A Renaissance man is one who embraces all knowledge and develops his own capacities as fully as possible. My brother, Neil (Nip) Waldemar Hummasti, was a Renaissance man. He was a scholar, a teacher, an athlete, a devotee of the arts, a theologian and a writer. In a previous life, he may well have been fixture at the Algonquin Round Table. Alas, he lost his battle with pancreatic cancer before his aspirations as a writer were fully realized. He left behind three novels, numerous short stories and essays, and some full-length, nonfiction pieces. Several of his short stories were published in magazines and literary reviews and he came very close to having one of the novels published by a major publishing house. Some of his later works were never sent out for consideration due to his illness and then death.
My hope is to complete, in some measure, what he was unable to: to share his literary gifts with a wider audience. I believe his talent is worthy of broader exposure and hope you will take a chance and leaf through his writing. If you do, and like it as much as I do, please spread the word.
Neil was born in Astoria, Oregon in 1949 and grew up on a family farm in Svensen, near Astoria. He went to a small, country school, where he was a good student and a star, left-handed pitcher on the high school baseball team. At his high school graduation, he was awarded the prestigious “Gentleman, Scholar, Athlete” trophy; he was all three. He enjoyed many outdoor activities but baseball was his great love. He rarely missed an opportunity to get up a game at the field near his home. As a tyke he started in Midget League and continued on to Little League, Babe Ruth League (chosen for the All Star Team, which won the regional championship), American Legion baseball, right through college (where he was a starting pitcher) and on into semi-pro ball.
He won a baseball scholarship to Linfield College but decided instead to major in history at Portland State University. It was there that he developed an interest in literature and writing. A professor nominated him for a university-wide competition to find the most talented writer at Portland State. The professor of his Advanced Fiction Writing class was Tom Burnam, author of The Dictionary of Misinformation. Mr. Burnam felt strongly enough about Neil’s writing that he offered him a referral to his own New York agent whenever Neil completed a full-length work of fiction. Unfortunately, Mr. Burnam died before Neil finished his first novel. He signed Neil’s copy of The Dictionary of Misinformation, “To Neil, with the best wishes (to one of his favorite students) of the old professor, and author, Tom Burnam.” Neil graduated with honors from PSU with degrees in both history and English. He also participated in over-seas programs at the Hebrew University in Jerusalem and at Oxford University in Oxford, England.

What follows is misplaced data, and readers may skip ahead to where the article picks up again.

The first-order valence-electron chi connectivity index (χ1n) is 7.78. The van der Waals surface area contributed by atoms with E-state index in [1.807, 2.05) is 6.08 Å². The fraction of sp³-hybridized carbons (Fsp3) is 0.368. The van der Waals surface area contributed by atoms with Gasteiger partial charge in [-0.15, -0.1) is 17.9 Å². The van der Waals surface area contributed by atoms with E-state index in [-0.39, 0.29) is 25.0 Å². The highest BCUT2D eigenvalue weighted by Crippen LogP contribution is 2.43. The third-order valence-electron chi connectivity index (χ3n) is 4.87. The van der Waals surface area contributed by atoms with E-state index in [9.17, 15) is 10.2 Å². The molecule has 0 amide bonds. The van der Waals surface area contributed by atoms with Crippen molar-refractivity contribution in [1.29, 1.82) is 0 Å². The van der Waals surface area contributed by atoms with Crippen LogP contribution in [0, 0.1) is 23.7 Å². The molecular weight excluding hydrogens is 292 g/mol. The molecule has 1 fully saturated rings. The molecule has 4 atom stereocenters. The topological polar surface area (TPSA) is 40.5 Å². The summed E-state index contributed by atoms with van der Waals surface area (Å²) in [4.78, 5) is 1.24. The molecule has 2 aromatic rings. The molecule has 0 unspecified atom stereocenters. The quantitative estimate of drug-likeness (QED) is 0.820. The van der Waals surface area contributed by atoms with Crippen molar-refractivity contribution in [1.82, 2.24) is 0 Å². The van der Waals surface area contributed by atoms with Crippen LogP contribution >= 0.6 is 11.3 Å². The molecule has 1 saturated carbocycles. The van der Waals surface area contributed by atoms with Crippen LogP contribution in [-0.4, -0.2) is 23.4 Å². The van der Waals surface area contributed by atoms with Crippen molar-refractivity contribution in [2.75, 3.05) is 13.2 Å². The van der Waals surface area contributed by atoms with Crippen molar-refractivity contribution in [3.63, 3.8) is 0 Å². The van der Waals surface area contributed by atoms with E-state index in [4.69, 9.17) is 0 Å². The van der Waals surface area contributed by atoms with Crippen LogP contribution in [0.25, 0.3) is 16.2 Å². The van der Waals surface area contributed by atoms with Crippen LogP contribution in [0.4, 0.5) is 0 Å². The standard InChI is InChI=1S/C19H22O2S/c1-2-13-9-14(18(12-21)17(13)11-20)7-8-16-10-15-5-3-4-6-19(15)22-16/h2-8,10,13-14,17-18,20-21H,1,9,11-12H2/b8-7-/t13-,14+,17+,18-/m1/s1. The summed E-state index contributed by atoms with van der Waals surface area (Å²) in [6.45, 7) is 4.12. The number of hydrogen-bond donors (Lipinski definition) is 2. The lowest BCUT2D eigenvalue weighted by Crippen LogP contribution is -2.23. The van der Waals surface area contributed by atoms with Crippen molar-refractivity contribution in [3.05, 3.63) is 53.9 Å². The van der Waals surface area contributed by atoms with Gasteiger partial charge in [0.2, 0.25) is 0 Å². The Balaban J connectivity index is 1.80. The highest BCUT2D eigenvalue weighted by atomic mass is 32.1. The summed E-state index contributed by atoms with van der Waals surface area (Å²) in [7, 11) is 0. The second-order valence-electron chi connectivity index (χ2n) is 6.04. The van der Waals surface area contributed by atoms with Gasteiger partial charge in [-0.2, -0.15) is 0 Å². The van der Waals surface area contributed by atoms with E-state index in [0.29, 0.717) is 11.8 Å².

Although his college advisor tried to persuade him to go into college teaching, he became a high school language arts teacher working primarily with 11th and 12th grade students in college prep classes. He taught English, literature, creative writing, Shakespeare, film, and drama (and, of course, coached baseball). He was highly respected by students and colleagues. Upon his death I found letters from a number of his former students thanking him for his dedication to them and expressing how significantly and positively he had impacted their lives. He taught for 25 years in Oregon public schools and received a number of honors and awards, including a “Teacher of the Year” award and an entry in Who’s Who Among America’s Teachers.
Neil was well read in the classics. He particularly loved Shakespeare, Dante, the 19th century Russian authors (Tolstoy, Dostoevsky, Chekhov, etc.), Flannery O’Connor, William Butler Yeats, Emily Dickinson and T. S. Eliot. He also was a student of theology and wrote several scholarly works on the subject, as well a novel involving Christians in the time of Nero. And he enjoyed vintage films, from Casablanca to the Marx Brothers.
His grandparents, on both sides of the family, immigrated from Finland. Neil valued his Finnish heritage and he was a life-long member of the Finnish Brotherhood Lodge in Astoria. He visited Finland (and what was then the Soviet Union) in the 80’s with his aunt (upon whom he based a leading character in his novel, Forty Ways To Square a Circle). He loved traveling. He traveled throughout Europe and made visits to Turkey, the Middle East, and Egypt. He especially loved revisiting Italy and Britain. His comic novel, I See London, I See France, is a testament to that passion.
Health issues forced him to early retirement from teaching. It also fell upon him at that time to be the primary caretaker of his elderly aunt who was enduring the brutal metamorphosis of dementia. Although he had done some writing prior to retiring, it was then that he discovered his true calling, a calling he first faintly heard back in his college days with Professor Burnam.
Cancer silenced his literary voice before it had reached full volume in October of 2011. He’s buried in Svensen Pioneer Cemetery, a small, quaint country graveyard near his childhood home. Engraved on his tombstone is a quotation he chose from Shakespeare’s Hamlet:
"There’s a divinity that shapes our ends,
Rough-hew them how we will."